Editore"s Note
Tilting at Windmills

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April 20, 2009

AL QAEDA CONTINUES TO APPEAR NERVOUS.... A couple of months ago, President Obama noted that terrorist leaders "seem nervous" with the change in U.S. administrations. It seems al Qaeda leaders are intent on proving the president right.

In the latest example, Ayman al-Zawahri has begged Muslims not to like Obama, and tried to convince his audience that Obama is practically identical to George W. Bush.

"America came to us with a new face, with which it is trying to fool us. He is calling for change, but (he aims) to change us so that we abandon our religion and rights," Ayman al-Zawahri said in an audio recording on the website.

Zawahri said Obama's election was an acknowledgement that Bush's policy had failed.

"Obama did not change the image of America among Muslims...America is still killing Muslims," said the Egyptian militant leader.

Zawahri's public-relations panic fits in nicely with the larger trend (indeed, Zawahri was similarly defensive about Obama in early February). Al Qaeda leaders were able to exploit George W. Bush's policies to recruit, expand, and raise money. The terrorist network is now in a much tougher position, not only in light of Bush's departure, but also with Barack Obama's international popularity. The very last thing al Qaeda wanted was a U.S. president who enjoys global admiration -- and that's exactly what they're responding to.

The result is a terrorist network with panicky pleas, urging followers and potential sympathetic ears to think of Bush and Obama as one and the same -- reality notwithstanding.

Rita Katz, who created the Site Intelligence Group, a private company that monitors jihadist communications, recently said the terrorist's hysterical rants against the president show "just how much al Qaeda is intimidated by Obama."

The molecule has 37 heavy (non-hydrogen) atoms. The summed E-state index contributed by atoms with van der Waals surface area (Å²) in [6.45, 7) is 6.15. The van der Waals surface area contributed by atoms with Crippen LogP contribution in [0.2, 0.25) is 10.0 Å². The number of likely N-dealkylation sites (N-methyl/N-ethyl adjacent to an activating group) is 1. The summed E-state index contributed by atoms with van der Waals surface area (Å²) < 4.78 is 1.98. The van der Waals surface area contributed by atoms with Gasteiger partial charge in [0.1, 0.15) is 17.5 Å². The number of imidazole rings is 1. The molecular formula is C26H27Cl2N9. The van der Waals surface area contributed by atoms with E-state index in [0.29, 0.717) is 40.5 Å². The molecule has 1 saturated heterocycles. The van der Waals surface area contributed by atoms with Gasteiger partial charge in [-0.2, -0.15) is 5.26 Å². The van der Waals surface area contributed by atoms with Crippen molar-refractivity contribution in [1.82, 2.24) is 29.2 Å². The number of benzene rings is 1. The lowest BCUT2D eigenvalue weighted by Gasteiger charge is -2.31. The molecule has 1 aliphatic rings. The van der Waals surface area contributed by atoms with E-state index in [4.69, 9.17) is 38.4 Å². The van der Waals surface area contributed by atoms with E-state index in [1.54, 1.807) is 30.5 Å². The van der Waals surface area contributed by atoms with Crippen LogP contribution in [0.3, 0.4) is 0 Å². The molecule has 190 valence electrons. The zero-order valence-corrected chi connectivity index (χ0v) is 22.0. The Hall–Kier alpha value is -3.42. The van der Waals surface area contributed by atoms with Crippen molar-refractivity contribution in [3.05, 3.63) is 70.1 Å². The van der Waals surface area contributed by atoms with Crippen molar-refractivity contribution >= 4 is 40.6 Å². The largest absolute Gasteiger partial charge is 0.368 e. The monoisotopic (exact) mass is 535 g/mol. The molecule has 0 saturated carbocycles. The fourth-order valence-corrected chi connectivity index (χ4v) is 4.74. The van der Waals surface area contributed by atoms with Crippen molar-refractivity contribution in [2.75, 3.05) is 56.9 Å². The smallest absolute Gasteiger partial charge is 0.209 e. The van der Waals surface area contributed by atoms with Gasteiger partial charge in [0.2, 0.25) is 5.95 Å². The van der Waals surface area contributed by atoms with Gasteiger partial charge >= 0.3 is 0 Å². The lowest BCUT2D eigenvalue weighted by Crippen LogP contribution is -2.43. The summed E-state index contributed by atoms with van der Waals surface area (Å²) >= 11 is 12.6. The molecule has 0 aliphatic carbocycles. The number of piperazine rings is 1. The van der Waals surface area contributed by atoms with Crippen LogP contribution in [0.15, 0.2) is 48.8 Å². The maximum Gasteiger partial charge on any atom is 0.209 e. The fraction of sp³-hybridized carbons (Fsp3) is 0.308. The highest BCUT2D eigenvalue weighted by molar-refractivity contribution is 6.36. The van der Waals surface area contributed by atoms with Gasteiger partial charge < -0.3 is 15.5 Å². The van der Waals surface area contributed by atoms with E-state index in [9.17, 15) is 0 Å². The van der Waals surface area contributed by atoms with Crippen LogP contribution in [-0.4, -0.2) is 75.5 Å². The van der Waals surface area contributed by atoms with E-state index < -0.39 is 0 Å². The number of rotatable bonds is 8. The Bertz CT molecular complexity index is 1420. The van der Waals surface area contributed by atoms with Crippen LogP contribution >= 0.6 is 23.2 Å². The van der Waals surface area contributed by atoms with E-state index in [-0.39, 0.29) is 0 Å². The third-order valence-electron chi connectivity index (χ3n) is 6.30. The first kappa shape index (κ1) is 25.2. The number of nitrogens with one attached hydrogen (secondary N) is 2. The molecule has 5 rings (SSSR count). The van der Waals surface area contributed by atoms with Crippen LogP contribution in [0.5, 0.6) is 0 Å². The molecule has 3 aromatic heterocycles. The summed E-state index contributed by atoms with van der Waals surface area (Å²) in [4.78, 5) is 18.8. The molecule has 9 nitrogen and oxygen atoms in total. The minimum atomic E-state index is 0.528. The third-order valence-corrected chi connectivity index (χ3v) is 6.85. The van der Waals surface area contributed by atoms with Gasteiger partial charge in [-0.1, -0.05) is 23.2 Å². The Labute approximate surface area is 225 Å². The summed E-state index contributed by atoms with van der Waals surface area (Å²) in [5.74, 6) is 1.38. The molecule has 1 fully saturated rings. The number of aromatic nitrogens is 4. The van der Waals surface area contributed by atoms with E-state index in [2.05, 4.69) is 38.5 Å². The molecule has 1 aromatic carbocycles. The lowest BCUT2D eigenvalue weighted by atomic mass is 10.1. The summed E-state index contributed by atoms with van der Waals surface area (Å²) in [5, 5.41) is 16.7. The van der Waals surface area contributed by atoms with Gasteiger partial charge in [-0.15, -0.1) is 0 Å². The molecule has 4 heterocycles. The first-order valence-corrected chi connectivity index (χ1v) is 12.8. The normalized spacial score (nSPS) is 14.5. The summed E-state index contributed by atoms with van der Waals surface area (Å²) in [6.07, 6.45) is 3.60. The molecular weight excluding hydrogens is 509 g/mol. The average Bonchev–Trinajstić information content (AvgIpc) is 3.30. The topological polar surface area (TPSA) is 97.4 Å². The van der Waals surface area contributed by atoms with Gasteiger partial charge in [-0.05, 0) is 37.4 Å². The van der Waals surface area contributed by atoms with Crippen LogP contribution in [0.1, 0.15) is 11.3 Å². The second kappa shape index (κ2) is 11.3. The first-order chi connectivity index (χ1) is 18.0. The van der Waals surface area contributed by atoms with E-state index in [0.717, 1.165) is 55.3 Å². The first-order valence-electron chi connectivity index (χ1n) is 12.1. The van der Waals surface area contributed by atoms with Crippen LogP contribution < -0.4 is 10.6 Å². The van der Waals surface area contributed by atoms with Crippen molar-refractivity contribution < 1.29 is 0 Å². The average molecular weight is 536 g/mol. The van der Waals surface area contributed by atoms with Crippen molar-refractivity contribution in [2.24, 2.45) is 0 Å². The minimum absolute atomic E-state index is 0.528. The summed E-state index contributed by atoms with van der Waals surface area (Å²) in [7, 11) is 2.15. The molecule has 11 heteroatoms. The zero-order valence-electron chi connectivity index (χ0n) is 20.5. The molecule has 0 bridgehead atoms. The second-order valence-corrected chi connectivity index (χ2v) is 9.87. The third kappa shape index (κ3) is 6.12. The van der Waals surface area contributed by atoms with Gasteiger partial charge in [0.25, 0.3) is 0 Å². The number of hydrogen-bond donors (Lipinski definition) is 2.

Good. The White House has already made a series of moves -- on torture, Guantanamo, outreach -- that reinforce American values and make al Qaeda's job that much more difficult.

To emphasize the obvious, the more the terrorist network feels intimidated, the better it is for our national security interests.

Steve Benen 11:15 AM Permalink | Trackbacks | Comments (24)

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Comments

Maybe the party of no and their right-wing friends will be forced to join with Al-Qaeda in a common cause. The enemy of my enemy is ... Remember Saddam & Osama?

Posted by: Ray Waldren on April 20, 2009 at 11:13 AM | PERMALINK

Trivia question: Who said He is calling for change, but (he aims) to change us so that we abandon our religion and rights?

1) Ayman al-Zawahri
2) Sarah Palin
3) James Dobson
4) All of the above

If you're not sure, you didn't read Steve's post, but at least you have been paying attention these last few years.

Posted by: Danp on April 20, 2009 at 11:13 AM | PERMALINK

Further proof that al Qaeda prefers Republican presidents.

Posted by: Ross Best on April 20, 2009 at 11:30 AM | PERMALINK

I'm laughing at AQ considering how much the Repubs tried to paint Obama with the "pals of AQ" brush during the election. Posts like this will go unnoticed in the mess of the brains of the Teabagger Party.

Unlike the Repubs, it seems to me that AQ has really spent a lot of time thinking about the consequences of Obama's actions.

Posted by: Former Dan on April 20, 2009 at 11:36 AM | PERMALINK

will this stop right-wing outrage about Obama reaching out to those thought to be hostile to us? of course not!

effectiveness be damned, they'd much rather be feared than respected. helps compensate for the emascualting effects of their, um, shortcomings.

Posted by: zeitgeist on April 20, 2009 at 11:37 AM | PERMALINK

(and apparently one of my shortcomings is an inability to correctly type long-ish words)

Posted by: zeitgeist on April 20, 2009 at 11:38 AM | PERMALINK

Ross beat me to it. . .

Posted by: eadie on April 20, 2009 at 11:46 AM | PERMALINK

Saw what you will about Obama, but he has a unique ability to make his opponents self destruct.

Posted by: Mike from Detroit on April 20, 2009 at 11:46 AM | PERMALINK

AQ reacted similarly when Keith Ellison was elected to Congress in 2006. It undercuts their point that the US is anti-Moslem when a Moslem man can get elected from a Congressional district that is maybe 5% Moslem. I suspect the fact that Ellison's a Moslem didn't *help* him much, probably the opposite, but it clearly didn't stop him from winning a primary, then easily winning 2 general elections.